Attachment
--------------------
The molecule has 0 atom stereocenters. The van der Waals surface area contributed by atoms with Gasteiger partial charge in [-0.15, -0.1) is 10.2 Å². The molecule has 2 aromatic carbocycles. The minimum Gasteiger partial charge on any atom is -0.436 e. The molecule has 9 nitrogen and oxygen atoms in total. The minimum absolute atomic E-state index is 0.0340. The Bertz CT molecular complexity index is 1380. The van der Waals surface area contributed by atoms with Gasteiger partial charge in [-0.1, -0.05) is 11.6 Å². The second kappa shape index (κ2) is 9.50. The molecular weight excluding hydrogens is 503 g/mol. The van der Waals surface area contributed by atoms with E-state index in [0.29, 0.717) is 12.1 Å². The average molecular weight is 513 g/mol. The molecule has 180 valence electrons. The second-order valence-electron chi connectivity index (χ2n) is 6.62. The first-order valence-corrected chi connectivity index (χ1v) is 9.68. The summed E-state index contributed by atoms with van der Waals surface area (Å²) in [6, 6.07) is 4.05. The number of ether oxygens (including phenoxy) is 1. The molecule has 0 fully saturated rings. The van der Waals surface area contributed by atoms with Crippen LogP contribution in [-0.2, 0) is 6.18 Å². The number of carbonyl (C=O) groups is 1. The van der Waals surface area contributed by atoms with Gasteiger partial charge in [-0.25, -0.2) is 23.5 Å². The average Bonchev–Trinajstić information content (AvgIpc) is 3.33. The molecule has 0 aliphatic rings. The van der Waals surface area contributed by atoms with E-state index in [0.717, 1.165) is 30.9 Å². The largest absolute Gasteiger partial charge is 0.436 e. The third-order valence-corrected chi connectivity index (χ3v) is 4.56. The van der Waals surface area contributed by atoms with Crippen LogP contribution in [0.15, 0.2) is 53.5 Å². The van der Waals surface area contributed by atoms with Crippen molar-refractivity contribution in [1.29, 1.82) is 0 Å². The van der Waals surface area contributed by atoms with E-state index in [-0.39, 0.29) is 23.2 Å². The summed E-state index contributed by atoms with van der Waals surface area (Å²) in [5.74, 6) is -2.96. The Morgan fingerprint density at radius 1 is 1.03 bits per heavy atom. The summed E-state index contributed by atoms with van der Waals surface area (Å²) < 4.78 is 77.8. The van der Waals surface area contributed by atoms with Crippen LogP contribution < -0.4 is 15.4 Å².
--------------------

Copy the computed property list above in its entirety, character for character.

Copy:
The molecule has 0 atom stereocenters. The van der Waals surface area contributed by atoms with Gasteiger partial charge in [-0.15, -0.1) is 10.2 Å². The molecule has 2 aromatic carbocycles. The minimum Gasteiger partial charge on any atom is -0.436 e. The molecule has 9 nitrogen and oxygen atoms in total. The minimum absolute atomic E-state index is 0.0340. The Bertz CT molecular complexity index is 1380. The van der Waals surface area contributed by atoms with Gasteiger partial charge in [-0.1, -0.05) is 11.6 Å². The second kappa shape index (κ2) is 9.50. The molecular weight excluding hydrogens is 503 g/mol. The van der Waals surface area contributed by atoms with E-state index in [0.29, 0.717) is 12.1 Å². The average molecular weight is 513 g/mol. The molecule has 180 valence electrons. The second-order valence-electron chi connectivity index (χ2n) is 6.62. The first-order valence-corrected chi connectivity index (χ1v) is 9.68. The summed E-state index contributed by atoms with van der Waals surface area (Å²) in [6, 6.07) is 4.05. The number of ether oxygens (including phenoxy) is 1. The molecule has 0 fully saturated rings. The van der Waals surface area contributed by atoms with Crippen LogP contribution in [-0.2, 0) is 6.18 Å². The number of carbonyl (C=O) groups is 1. The van der Waals surface area contributed by atoms with Gasteiger partial charge in [-0.25, -0.2) is 23.5 Å². The average Bonchev–Trinajstić information content (AvgIpc) is 3.33. The molecule has 0 aliphatic rings. The van der Waals surface area contributed by atoms with E-state index in [0.717, 1.165) is 30.9 Å². The largest absolute Gasteiger partial charge is 0.436 e. The third-order valence-corrected chi connectivity index (χ3v) is 4.56. The van der Waals surface area contributed by atoms with Crippen LogP contribution in [0.15, 0.2) is 53.5 Å². The van der Waals surface area contributed by atoms with Crippen molar-refractivity contribution in [1.29, 1.82) is 0 Å². The van der Waals surface area contributed by atoms with E-state index in [-0.39, 0.29) is 23.2 Å². The summed E-state index contributed by atoms with van der Waals surface area (Å²) in [5.74, 6) is -2.96. The Morgan fingerprint density at radius 1 is 1.03 bits per heavy atom. The summed E-state index contributed by atoms with van der Waals surface area (Å²) < 4.78 is 77.8. The van der Waals surface area contributed by atoms with Crippen LogP contribution < -0.4 is 15.4 Å².